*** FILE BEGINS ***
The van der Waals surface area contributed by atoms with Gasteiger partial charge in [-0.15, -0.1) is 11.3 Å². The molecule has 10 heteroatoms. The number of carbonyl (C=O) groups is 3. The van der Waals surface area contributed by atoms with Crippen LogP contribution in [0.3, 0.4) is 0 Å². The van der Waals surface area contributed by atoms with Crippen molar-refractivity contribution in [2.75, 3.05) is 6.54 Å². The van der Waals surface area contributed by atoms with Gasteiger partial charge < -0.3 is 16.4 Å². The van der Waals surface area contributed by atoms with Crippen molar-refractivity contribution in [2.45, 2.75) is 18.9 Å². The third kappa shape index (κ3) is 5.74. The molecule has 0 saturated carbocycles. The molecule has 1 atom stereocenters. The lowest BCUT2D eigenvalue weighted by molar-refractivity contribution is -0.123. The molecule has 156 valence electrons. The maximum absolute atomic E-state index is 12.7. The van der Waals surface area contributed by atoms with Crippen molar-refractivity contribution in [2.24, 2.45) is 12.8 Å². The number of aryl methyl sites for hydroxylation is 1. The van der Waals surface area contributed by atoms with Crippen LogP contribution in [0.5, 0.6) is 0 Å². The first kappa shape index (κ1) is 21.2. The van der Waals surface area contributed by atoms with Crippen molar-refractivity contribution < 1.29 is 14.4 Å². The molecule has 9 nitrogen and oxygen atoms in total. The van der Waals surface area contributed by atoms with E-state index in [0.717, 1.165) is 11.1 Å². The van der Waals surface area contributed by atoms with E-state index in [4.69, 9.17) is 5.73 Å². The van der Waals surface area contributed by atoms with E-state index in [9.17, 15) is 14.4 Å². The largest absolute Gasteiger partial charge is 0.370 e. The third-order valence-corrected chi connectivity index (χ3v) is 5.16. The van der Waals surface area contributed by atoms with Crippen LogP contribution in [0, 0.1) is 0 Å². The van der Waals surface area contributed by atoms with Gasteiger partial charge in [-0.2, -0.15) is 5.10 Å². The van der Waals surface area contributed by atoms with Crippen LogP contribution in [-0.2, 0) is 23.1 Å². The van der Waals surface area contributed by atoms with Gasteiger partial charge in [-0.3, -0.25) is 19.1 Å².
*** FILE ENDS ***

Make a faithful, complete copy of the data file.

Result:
The van der Waals surface area contributed by atoms with Gasteiger partial charge in [-0.15, -0.1) is 11.3 Å². The molecule has 10 heteroatoms. The number of carbonyl (C=O) groups is 3. The van der Waals surface area contributed by atoms with Crippen LogP contribution in [0.3, 0.4) is 0 Å². The van der Waals surface area contributed by atoms with Crippen molar-refractivity contribution in [2.75, 3.05) is 6.54 Å². The van der Waals surface area contributed by atoms with Gasteiger partial charge < -0.3 is 16.4 Å². The van der Waals surface area contributed by atoms with Crippen molar-refractivity contribution in [2.45, 2.75) is 18.9 Å². The third kappa shape index (κ3) is 5.74. The molecule has 0 saturated carbocycles. The molecule has 1 atom stereocenters. The lowest BCUT2D eigenvalue weighted by molar-refractivity contribution is -0.123. The molecule has 156 valence electrons. The maximum absolute atomic E-state index is 12.7. The van der Waals surface area contributed by atoms with Crippen molar-refractivity contribution in [2.24, 2.45) is 12.8 Å². The number of aryl methyl sites for hydroxylation is 1. The van der Waals surface area contributed by atoms with Crippen LogP contribution in [0.5, 0.6) is 0 Å². The first kappa shape index (κ1) is 21.2. The van der Waals surface area contributed by atoms with Crippen molar-refractivity contribution < 1.29 is 14.4 Å². The molecule has 9 nitrogen and oxygen atoms in total. The van der Waals surface area contributed by atoms with E-state index in [0.717, 1.165) is 11.1 Å². The van der Waals surface area contributed by atoms with E-state index in [4.69, 9.17) is 5.73 Å². The van der Waals surface area contributed by atoms with E-state index in [9.17, 15) is 14.4 Å². The largest absolute Gasteiger partial charge is 0.370 e. The third-order valence-corrected chi connectivity index (χ3v) is 5.16. The van der Waals surface area contributed by atoms with Crippen LogP contribution in [0, 0.1) is 0 Å². The van der Waals surface area contributed by atoms with Gasteiger partial charge in [-0.2, -0.15) is 5.10 Å². The van der Waals surface area contributed by atoms with Crippen LogP contribution in [-0.2, 0) is 23.1 Å². The van der Waals surface area contributed by atoms with Gasteiger partial charge in [-0.3, -0.25) is 19.1 Å².